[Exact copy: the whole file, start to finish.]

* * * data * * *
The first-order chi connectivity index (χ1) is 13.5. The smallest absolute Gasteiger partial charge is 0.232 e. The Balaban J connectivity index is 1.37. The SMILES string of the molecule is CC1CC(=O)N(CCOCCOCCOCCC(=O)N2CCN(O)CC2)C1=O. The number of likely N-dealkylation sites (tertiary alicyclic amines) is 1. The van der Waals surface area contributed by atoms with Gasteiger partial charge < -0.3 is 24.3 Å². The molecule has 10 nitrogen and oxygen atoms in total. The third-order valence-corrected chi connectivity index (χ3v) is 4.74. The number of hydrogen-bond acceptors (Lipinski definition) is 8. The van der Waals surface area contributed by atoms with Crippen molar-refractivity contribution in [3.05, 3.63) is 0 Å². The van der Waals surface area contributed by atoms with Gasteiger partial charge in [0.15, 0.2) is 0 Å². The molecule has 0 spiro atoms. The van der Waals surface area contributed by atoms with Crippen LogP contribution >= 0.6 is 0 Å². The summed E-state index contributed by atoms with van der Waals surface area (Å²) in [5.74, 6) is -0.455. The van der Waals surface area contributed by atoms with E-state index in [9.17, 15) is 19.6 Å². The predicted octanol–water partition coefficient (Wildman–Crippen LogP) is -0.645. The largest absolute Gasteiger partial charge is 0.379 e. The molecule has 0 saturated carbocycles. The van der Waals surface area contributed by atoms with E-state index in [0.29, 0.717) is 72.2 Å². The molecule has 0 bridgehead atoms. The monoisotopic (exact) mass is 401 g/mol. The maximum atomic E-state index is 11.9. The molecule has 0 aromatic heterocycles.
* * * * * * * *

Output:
The first-order chi connectivity index (χ1) is 13.5. The smallest absolute Gasteiger partial charge is 0.232 e. The Balaban J connectivity index is 1.37. The SMILES string of the molecule is CC1CC(=O)N(CCOCCOCCOCCC(=O)N2CCN(O)CC2)C1=O. The number of likely N-dealkylation sites (tertiary alicyclic amines) is 1. The van der Waals surface area contributed by atoms with Gasteiger partial charge < -0.3 is 24.3 Å². The molecule has 10 nitrogen and oxygen atoms in total. The third-order valence-corrected chi connectivity index (χ3v) is 4.74. The number of hydrogen-bond acceptors (Lipinski definition) is 8. The van der Waals surface area contributed by atoms with Crippen molar-refractivity contribution in [3.05, 3.63) is 0 Å². The van der Waals surface area contributed by atoms with Gasteiger partial charge in [0.15, 0.2) is 0 Å². The molecule has 0 spiro atoms. The van der Waals surface area contributed by atoms with Crippen LogP contribution >= 0.6 is 0 Å². The summed E-state index contributed by atoms with van der Waals surface area (Å²) in [5.74, 6) is -0.455. The van der Waals surface area contributed by atoms with E-state index in [9.17, 15) is 19.6 Å². The predicted octanol–water partition coefficient (Wildman–Crippen LogP) is -0.645. The largest absolute Gasteiger partial charge is 0.379 e. The molecule has 0 saturated carbocycles. The van der Waals surface area contributed by atoms with E-state index in [0.29, 0.717) is 72.2 Å². The molecule has 0 bridgehead atoms. The monoisotopic (exact) mass is 401 g/mol. The maximum atomic E-state index is 11.9. The molecule has 0 aromatic heterocycles.